In addition to faraway festivals, MacLeod said she also carries a reusable cup to the Homewood Farmers Market. It’s one way she reduces plastics usage, a method she hopes the village picks up on. Homewood can sell branded reusable cups for use at its events, eliminating waste from plastic cups.
 
“Although it’s pricey up front, it’s cheaper in the long run,” she said. “If you have a good stainless tumbler, it can last a long time and be used for hot and cold.”
 
Around their Homewood house that MacLeod shares with her husband, Ian, and their teenage sons, Quinn and Graham, the family uses cleaning products in glass bottles. MacLeod buys bulk concentrate and mixes it with water or vinegar, reducing the waste of plastic bottles of cleaning fluid.
 
“You don’t need a million different cleansers,” she said. “I also don’t mind seeing the glass bottles out on the counter. They’re more attractive than plastic.”
 
Large-scale attitude shifts
Personal plastics reduction can make a dent in the worldwide problem. However, efforts from businesses and larger institutions have the power to make a larger impact and even shift cultural trends.
 
  As part of their business
  philosophy, owners of The
  Sunshine Kitchen Rachel Lewis,
  left, and Susan Barzso do not
  use any single-use plastic
  containers or utensils in their
  vegan dishes.
(Provided photo)
 
Many local businesses, including Redbird Cafe in Homewood and Flossmoor Station Restaurant, reportedly use only paper straws. Flossmoor Library announced in March it will no longer give patrons plastic bags for their books and DVDs.
 
The Village of Flossmoor is working to reduce the use of plastics at local events, according to village spokeswoman Amy Kent.
 
Beginning in 2018, Flossmoor Fest organizers now hand out donated cloth tablecloths to booth owners, eliminating the use of plastic table coverings. The event’s Pop-Up Pub now uses compostable cups instead of plastic.
 
At the village’s inaugural Brew Fest in 2018, they gave attendees boxed water instead of bottled and also glass tasting cups instead of plastic.
 
“One other thing the village does is provide every new resident a Flossmoor-branded reusable bag with our new resident information packet,” Kent said via email.
 
  Amie Day, who creates the
  chalkboard menus for The
  Sunshine Kitchen, prepares
  to chow down on a dish served
  in a compostable paper tray
  with a bamboo fork.
(Provided 
  photo)
 
“And, of course, we support and encourage all Flossmoor businesses to cut down on single-use plastics through the Flossmoor Green Commission and a number of different campaigns.”
 
Some consumers are demanding these changes, while others are happily surprised to learn they can make simple adjustments to help the environment.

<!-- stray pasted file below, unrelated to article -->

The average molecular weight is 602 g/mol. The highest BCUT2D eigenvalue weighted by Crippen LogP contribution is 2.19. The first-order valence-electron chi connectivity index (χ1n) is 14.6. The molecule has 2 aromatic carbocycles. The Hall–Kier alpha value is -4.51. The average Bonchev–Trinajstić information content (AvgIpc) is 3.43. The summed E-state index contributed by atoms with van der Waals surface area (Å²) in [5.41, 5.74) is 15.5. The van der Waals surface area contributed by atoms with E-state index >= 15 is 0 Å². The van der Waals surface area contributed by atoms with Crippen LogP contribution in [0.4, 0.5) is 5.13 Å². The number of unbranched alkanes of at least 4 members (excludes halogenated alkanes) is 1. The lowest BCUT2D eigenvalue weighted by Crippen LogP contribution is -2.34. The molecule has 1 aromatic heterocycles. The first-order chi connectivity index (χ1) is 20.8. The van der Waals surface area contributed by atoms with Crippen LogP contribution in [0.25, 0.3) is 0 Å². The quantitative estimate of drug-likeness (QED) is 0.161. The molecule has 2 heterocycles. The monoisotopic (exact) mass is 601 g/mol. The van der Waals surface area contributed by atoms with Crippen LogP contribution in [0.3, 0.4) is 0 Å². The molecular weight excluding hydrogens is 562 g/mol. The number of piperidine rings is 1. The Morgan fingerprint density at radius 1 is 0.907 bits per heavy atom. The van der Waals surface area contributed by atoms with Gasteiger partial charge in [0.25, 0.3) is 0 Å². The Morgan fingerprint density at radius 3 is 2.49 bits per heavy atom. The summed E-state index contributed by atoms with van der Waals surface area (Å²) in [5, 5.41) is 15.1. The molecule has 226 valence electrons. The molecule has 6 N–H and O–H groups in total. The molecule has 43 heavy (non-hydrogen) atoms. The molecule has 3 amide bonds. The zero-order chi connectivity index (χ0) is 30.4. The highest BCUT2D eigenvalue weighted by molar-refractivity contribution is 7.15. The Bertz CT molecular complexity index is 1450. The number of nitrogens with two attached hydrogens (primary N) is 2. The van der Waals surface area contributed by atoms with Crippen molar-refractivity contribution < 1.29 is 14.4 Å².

Rachel Lewis, co-owner of The Sunshine Kitchen, said customers of their vegan and vegetarian food are thrilled the company uses only eco-friendly and compostable serving materials. 
 
“A lot of people seem very happy about it,” said Lewis, who owns and operates the business with her partner, Susan Barzso. “People really like the paper straws and the bamboo flatware. We get a lot of comments and we’re happy to talk about it.”
 
The pop-up restaurant, which sells food at Homewood’s indoor winter Farmers Market and Wednesday evening summer market, has avoided plastic packaging since its inception. Lewis said this practice is central to The Sunshine Kitchen’s philosophy and there was never any question they would use non-plastic packaging, even though it’s more expensive.
 
“We didn’t even look at Styrofoam or plastic bags or any of that. We looked for the best eco-friendly options. Sure, it’s more expensive, but you’re going to pay for it somewhere (in cost or waste). It all goes somewhere,”  Lewis said. 
 
“Let’s say we sell 100 salads. We would feel pretty crappy if that meant 100 plastic forks, 100 plastic bags and 100 plastic containers were going to a landfill somewhere.”
 
Lewis said she hopes compostable food packaging will become more normalized and mainstream, especially as people gain awareness of plastic’s negative impact on the environment. 
 
Even if she can only reduce the amount of plastic waste coming from her small business, it’s worthwhile to Lewis. She said each person can make an impact through small changes.
 
“We can’t control what other people do, but we’re committed to doing this for us, and hopefully it makes other people think,” she said. “We should all be caring about our waste and where it goes.”